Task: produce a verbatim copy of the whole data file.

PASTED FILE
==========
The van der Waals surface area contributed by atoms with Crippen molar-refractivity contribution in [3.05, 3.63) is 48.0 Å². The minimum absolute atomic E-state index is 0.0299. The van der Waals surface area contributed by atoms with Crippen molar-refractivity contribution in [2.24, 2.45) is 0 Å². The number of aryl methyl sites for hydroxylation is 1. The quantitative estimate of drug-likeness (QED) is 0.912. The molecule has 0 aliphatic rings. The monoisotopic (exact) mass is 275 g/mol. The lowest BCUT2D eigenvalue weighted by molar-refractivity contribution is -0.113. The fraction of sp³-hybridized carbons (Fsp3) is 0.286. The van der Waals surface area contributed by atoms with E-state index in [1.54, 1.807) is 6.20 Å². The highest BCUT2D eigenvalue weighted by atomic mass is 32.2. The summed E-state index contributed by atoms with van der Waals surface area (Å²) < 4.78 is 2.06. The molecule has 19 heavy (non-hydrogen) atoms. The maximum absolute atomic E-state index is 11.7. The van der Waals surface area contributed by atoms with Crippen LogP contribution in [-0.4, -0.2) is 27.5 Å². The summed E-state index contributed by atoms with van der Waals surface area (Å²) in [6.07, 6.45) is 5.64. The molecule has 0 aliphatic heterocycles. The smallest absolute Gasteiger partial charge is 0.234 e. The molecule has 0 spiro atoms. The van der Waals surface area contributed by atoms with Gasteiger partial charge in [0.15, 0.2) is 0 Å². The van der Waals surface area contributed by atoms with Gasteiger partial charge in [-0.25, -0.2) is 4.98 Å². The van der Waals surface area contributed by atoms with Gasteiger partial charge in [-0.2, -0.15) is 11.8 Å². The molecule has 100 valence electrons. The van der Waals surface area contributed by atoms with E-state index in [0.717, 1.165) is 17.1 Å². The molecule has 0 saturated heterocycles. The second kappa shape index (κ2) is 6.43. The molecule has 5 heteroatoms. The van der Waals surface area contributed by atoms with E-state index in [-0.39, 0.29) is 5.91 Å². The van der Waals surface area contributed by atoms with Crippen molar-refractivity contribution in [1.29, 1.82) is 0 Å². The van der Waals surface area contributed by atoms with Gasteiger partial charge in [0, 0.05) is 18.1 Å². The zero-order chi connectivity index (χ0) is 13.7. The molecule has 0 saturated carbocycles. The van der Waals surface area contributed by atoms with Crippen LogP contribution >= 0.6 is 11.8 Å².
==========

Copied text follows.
The van der Waals surface area contributed by atoms with Crippen molar-refractivity contribution in [3.05, 3.63) is 48.0 Å². The minimum absolute atomic E-state index is 0.0299. The van der Waals surface area contributed by atoms with Crippen molar-refractivity contribution in [2.24, 2.45) is 0 Å². The number of aryl methyl sites for hydroxylation is 1. The quantitative estimate of drug-likeness (QED) is 0.912. The molecule has 0 aliphatic rings. The monoisotopic (exact) mass is 275 g/mol. The lowest BCUT2D eigenvalue weighted by molar-refractivity contribution is -0.113. The fraction of sp³-hybridized carbons (Fsp3) is 0.286. The van der Waals surface area contributed by atoms with E-state index in [1.54, 1.807) is 6.20 Å². The highest BCUT2D eigenvalue weighted by atomic mass is 32.2. The summed E-state index contributed by atoms with van der Waals surface area (Å²) < 4.78 is 2.06. The molecule has 19 heavy (non-hydrogen) atoms. The maximum absolute atomic E-state index is 11.7. The van der Waals surface area contributed by atoms with Crippen LogP contribution in [-0.4, -0.2) is 27.5 Å². The summed E-state index contributed by atoms with van der Waals surface area (Å²) in [6.07, 6.45) is 5.64. The molecule has 0 aliphatic heterocycles. The smallest absolute Gasteiger partial charge is 0.234 e. The molecule has 0 spiro atoms. The van der Waals surface area contributed by atoms with Gasteiger partial charge in [0.15, 0.2) is 0 Å². The van der Waals surface area contributed by atoms with Gasteiger partial charge in [-0.25, -0.2) is 4.98 Å². The van der Waals surface area contributed by atoms with Gasteiger partial charge in [-0.2, -0.15) is 11.8 Å². The molecule has 100 valence electrons. The van der Waals surface area contributed by atoms with E-state index in [0.717, 1.165) is 17.1 Å². The molecule has 0 saturated heterocycles. The second kappa shape index (κ2) is 6.43. The molecule has 5 heteroatoms. The van der Waals surface area contributed by atoms with E-state index in [-0.39, 0.29) is 5.91 Å². The van der Waals surface area contributed by atoms with Crippen molar-refractivity contribution in [1.29, 1.82) is 0 Å². The van der Waals surface area contributed by atoms with Gasteiger partial charge in [0, 0.05) is 18.1 Å². The zero-order chi connectivity index (χ0) is 13.7. The molecule has 0 saturated carbocycles. The van der Waals surface area contributed by atoms with Crippen LogP contribution >= 0.6 is 11.8 Å².